Author Topic: Shopping carts at Aldi's....  (Read 5191 times)

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Layla Miller

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Re: Shopping carts at Aldi's....
« Reply #30 on: February 17, 2014, 08:57:05 PM »
I'm not particularly "anti" debit card; I've just never had any reason to get one.  Credit cards have always worked fine for me, aside from the occasional situation where cash is preferable.  Also, like Greenbird, I pay off the balance every month and I get rewards, so there's that.  :)
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Vall

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Re: Shopping carts at Aldi's....
« Reply #31 on: February 17, 2014, 10:05:28 PM »
I am yet another person who has never had a debit card.  I use cash, checks or a credit card.  If a debit card is compromised, the thief could empty my account.  I don't want to take that risk.

MurPl1

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Re: Shopping carts at Aldi's....
« Reply #32 on: February 22, 2014, 01:54:56 AM »
In the US, if there is fraudulent activity on your card, your liability on a credit card is $50 but $500 on a debit.  So even if I had a debit and have the option, I use it as a credit card (signature, etc).


As far as Aldi's, DH likes the store and buys water, gatorade-type drinks for his crews at work.  And fake Red Bull.  Along with the few random other items.  I'll occasionally go with him, but I'm not impressed.  I don't like their lack of selection on items.  And as much as they tout cart for cart comparisons with other stores, I find that disingenuous.  I'm still going to end up having to go to the real grocery store for the rest of the items I need.

And the coin for cart thing?  How on earth does that work for a mother of young children?  Sure you can send your 10 yo back up with the cart and get the quarter.  But 2 kids under 5?  No one I know would leave their children unattended while they went back up for the cart.  And in my area people aren't desperate to save quarters. So the carts still end up floating around the lot until the next person happens to grab it.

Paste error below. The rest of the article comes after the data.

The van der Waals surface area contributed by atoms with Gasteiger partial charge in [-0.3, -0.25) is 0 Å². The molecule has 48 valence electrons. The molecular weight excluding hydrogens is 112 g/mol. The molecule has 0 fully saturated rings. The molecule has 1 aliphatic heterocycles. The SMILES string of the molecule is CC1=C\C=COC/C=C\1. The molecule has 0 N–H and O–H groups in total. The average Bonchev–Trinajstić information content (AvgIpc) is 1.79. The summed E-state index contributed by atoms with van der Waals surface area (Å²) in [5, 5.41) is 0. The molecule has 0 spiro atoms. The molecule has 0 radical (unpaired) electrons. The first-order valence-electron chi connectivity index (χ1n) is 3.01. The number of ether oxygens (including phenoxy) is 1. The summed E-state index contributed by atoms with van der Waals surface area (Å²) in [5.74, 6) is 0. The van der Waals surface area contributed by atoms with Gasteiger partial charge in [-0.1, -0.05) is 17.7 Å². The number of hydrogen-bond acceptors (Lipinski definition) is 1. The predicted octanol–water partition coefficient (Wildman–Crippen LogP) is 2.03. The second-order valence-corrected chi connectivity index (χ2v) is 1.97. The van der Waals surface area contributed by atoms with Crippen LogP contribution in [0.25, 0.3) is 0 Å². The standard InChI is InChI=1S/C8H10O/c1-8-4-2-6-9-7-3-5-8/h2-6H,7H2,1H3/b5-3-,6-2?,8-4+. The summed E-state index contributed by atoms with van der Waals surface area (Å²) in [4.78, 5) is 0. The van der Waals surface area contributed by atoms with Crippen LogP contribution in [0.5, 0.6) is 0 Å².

perpetua

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Re: Shopping carts at Aldi's....
« Reply #33 on: February 22, 2014, 03:35:14 AM »
In the US, if there is fraudulent activity on your card, your liability on a credit card is $50 but $500 on a debit.  So even if I had a debit and have the option, I use it as a credit card (signature, etc).

Can someone please explain to me how this works? Perhaps it's one for the Transatlantic board, I don't know. But I'm not seeing how a single card can be either a debit card (debiting money instantly from your current account) OR a credit card (adding an amount to a balance on a different account which gets paid off at a later date).

crella

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Re: Shopping carts at Aldi's....
« Reply #34 on: February 22, 2014, 04:42:16 AM »
You can choose at the register how you want to use the card, there are buttons on the machine or on-screen choices for 'Debit' and 'Credit' . There can be a limit imposed by the bank on how much you can process in a single transaction as a debit (I suppose to limit losses if it's stolen).


Edited for clarity.
« Last Edit: February 22, 2014, 04:45:03 AM by crella »

perpetua

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Re: Shopping carts at Aldi's....
« Reply #35 on: February 22, 2014, 04:48:01 AM »
You can choose at the register how you want to use the card, there are buttons on the machine or on-screen choices for 'Debit' and 'Credit' . There can be a limit imposed by the bank on how much you can process in a single transaction as a debit (I suppose to limit losses if it's stolen).


Edited for clarity.

Yes, I understand that - but how can one card operate presumably two accounts? Are both account details loaded onto the card somehow? How do the mechanics work?

A debit card here debits money from your current account.

A credit card adds the cost of the item onto a running balance which you then pay off at the end of the month (or whenever).

They're totally separate things.

Are they not, over there? Are they something different?

crella

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Re: Shopping carts at Aldi's....
« Reply #36 on: February 22, 2014, 05:01:31 AM »
Quote

Yes, I understand that - but how can one card operate presumably two accounts? Are both account details loaded onto the card somehow? How do the mechanics work?

I'm sorry, I think I misunderstood what you were asking. My card is a bank-issued debit/credit card, so both my credit purchases and debit purchases are taken out of the same account.  I haven't got a separate credit card (non bank issued credit only) in the US, so I don't know how those work as I've never had one (I am an American in Japan for 30+ years).

perpetua

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Re: Shopping carts at Aldi's....
« Reply #37 on: February 22, 2014, 05:08:55 AM »
Quote

Yes, I understand that - but how can one card operate presumably two accounts? Are both account details loaded onto the card somehow? How do the mechanics work?